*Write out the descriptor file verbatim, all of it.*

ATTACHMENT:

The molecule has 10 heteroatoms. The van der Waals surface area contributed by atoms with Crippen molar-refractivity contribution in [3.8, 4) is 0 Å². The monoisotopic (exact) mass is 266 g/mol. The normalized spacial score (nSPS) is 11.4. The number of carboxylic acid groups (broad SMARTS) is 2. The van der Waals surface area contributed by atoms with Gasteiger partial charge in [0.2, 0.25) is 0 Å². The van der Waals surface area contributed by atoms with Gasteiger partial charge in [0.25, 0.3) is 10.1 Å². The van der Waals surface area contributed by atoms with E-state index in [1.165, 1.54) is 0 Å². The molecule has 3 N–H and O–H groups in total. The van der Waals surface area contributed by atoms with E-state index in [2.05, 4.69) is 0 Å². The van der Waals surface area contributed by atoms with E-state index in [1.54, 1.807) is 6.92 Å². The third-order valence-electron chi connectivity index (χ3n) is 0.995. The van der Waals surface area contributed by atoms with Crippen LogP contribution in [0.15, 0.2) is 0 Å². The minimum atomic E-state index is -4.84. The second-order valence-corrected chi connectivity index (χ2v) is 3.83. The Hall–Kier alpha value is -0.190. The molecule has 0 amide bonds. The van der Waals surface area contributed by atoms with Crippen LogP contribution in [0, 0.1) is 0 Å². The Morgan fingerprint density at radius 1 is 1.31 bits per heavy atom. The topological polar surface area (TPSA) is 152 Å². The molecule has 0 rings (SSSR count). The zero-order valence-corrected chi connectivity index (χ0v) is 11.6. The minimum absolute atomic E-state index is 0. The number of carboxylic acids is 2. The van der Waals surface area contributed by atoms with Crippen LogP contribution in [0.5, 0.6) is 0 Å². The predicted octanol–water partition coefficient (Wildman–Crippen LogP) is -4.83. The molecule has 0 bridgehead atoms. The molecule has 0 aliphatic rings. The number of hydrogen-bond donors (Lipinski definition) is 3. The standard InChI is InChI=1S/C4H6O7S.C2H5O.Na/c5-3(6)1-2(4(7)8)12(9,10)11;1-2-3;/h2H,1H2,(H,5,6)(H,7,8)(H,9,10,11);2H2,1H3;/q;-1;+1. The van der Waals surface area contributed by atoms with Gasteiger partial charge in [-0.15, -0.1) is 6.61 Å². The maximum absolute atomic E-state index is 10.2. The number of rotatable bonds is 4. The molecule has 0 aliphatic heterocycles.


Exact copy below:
The molecule has 10 heteroatoms. The van der Waals surface area contributed by atoms with Crippen molar-refractivity contribution in [3.8, 4) is 0 Å². The monoisotopic (exact) mass is 266 g/mol. The normalized spacial score (nSPS) is 11.4. The number of carboxylic acid groups (broad SMARTS) is 2. The van der Waals surface area contributed by atoms with Gasteiger partial charge in [0.2, 0.25) is 0 Å². The van der Waals surface area contributed by atoms with Gasteiger partial charge in [0.25, 0.3) is 10.1 Å². The van der Waals surface area contributed by atoms with E-state index in [1.165, 1.54) is 0 Å². The molecule has 3 N–H and O–H groups in total. The van der Waals surface area contributed by atoms with E-state index in [2.05, 4.69) is 0 Å². The van der Waals surface area contributed by atoms with E-state index in [1.54, 1.807) is 6.92 Å². The third-order valence-electron chi connectivity index (χ3n) is 0.995. The van der Waals surface area contributed by atoms with Crippen LogP contribution in [0.15, 0.2) is 0 Å². The minimum atomic E-state index is -4.84. The second-order valence-corrected chi connectivity index (χ2v) is 3.83. The Hall–Kier alpha value is -0.190. The molecule has 0 amide bonds. The van der Waals surface area contributed by atoms with Crippen LogP contribution in [0, 0.1) is 0 Å². The Morgan fingerprint density at radius 1 is 1.31 bits per heavy atom. The topological polar surface area (TPSA) is 152 Å². The molecule has 0 rings (SSSR count). The zero-order valence-corrected chi connectivity index (χ0v) is 11.6. The minimum absolute atomic E-state index is 0. The number of carboxylic acids is 2. The van der Waals surface area contributed by atoms with Crippen LogP contribution in [0.5, 0.6) is 0 Å². The predicted octanol–water partition coefficient (Wildman–Crippen LogP) is -4.83. The molecule has 0 bridgehead atoms. The molecule has 0 aliphatic rings. The number of hydrogen-bond donors (Lipinski definition) is 3. The standard InChI is InChI=1S/C4H6O7S.C2H5O.Na/c5-3(6)1-2(4(7)8)12(9,10)11;1-2-3;/h2H,1H2,(H,5,6)(H,7,8)(H,9,10,11);2H2,1H3;/q;-1;+1. The van der Waals surface area contributed by atoms with Gasteiger partial charge in [-0.15, -0.1) is 6.61 Å². The maximum absolute atomic E-state index is 10.2. The number of rotatable bonds is 4. The molecule has 0 aliphatic heterocycles.